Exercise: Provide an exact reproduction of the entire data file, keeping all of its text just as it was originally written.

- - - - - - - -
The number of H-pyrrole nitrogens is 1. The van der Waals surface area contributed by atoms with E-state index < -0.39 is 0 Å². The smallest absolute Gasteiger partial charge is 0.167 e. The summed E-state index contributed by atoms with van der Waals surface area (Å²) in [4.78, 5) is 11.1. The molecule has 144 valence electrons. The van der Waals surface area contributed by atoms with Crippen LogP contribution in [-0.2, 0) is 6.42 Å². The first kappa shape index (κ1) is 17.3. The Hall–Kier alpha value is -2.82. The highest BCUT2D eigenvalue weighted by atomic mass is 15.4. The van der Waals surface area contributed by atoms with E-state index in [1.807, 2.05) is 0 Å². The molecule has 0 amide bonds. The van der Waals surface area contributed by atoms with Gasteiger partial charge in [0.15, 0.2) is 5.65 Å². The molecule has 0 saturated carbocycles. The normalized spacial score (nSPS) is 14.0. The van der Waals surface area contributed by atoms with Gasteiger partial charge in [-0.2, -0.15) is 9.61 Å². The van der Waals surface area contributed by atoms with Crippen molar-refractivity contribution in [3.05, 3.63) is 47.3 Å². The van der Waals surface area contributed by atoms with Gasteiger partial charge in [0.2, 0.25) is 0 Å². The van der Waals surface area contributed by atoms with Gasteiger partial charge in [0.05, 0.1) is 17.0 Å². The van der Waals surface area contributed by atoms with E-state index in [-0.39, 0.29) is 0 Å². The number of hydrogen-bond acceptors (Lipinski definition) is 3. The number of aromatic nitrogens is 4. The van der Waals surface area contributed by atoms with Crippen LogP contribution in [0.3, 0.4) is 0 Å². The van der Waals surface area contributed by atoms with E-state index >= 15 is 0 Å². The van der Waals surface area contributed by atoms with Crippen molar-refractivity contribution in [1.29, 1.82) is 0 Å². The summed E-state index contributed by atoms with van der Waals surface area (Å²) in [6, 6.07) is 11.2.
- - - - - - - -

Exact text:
The number of H-pyrrole nitrogens is 1. The van der Waals surface area contributed by atoms with E-state index < -0.39 is 0 Å². The smallest absolute Gasteiger partial charge is 0.167 e. The summed E-state index contributed by atoms with van der Waals surface area (Å²) in [4.78, 5) is 11.1. The molecule has 144 valence electrons. The van der Waals surface area contributed by atoms with Crippen LogP contribution in [-0.2, 0) is 6.42 Å². The first kappa shape index (κ1) is 17.3. The Hall–Kier alpha value is -2.82. The highest BCUT2D eigenvalue weighted by atomic mass is 15.4. The van der Waals surface area contributed by atoms with E-state index in [1.807, 2.05) is 0 Å². The molecule has 0 amide bonds. The van der Waals surface area contributed by atoms with Gasteiger partial charge in [0.15, 0.2) is 5.65 Å². The molecule has 0 saturated carbocycles. The normalized spacial score (nSPS) is 14.0. The van der Waals surface area contributed by atoms with Gasteiger partial charge in [-0.2, -0.15) is 9.61 Å². The van der Waals surface area contributed by atoms with Crippen molar-refractivity contribution in [3.05, 3.63) is 47.3 Å². The van der Waals surface area contributed by atoms with Gasteiger partial charge in [0.2, 0.25) is 0 Å². The van der Waals surface area contributed by atoms with Gasteiger partial charge in [0.05, 0.1) is 17.0 Å². The van der Waals surface area contributed by atoms with E-state index in [-0.39, 0.29) is 0 Å². The number of hydrogen-bond acceptors (Lipinski definition) is 3. The number of aromatic nitrogens is 4. The van der Waals surface area contributed by atoms with Crippen LogP contribution in [0.3, 0.4) is 0 Å². The van der Waals surface area contributed by atoms with E-state index >= 15 is 0 Å². The van der Waals surface area contributed by atoms with Crippen molar-refractivity contribution in [1.29, 1.82) is 0 Å². The summed E-state index contributed by atoms with van der Waals surface area (Å²) in [6, 6.07) is 11.2.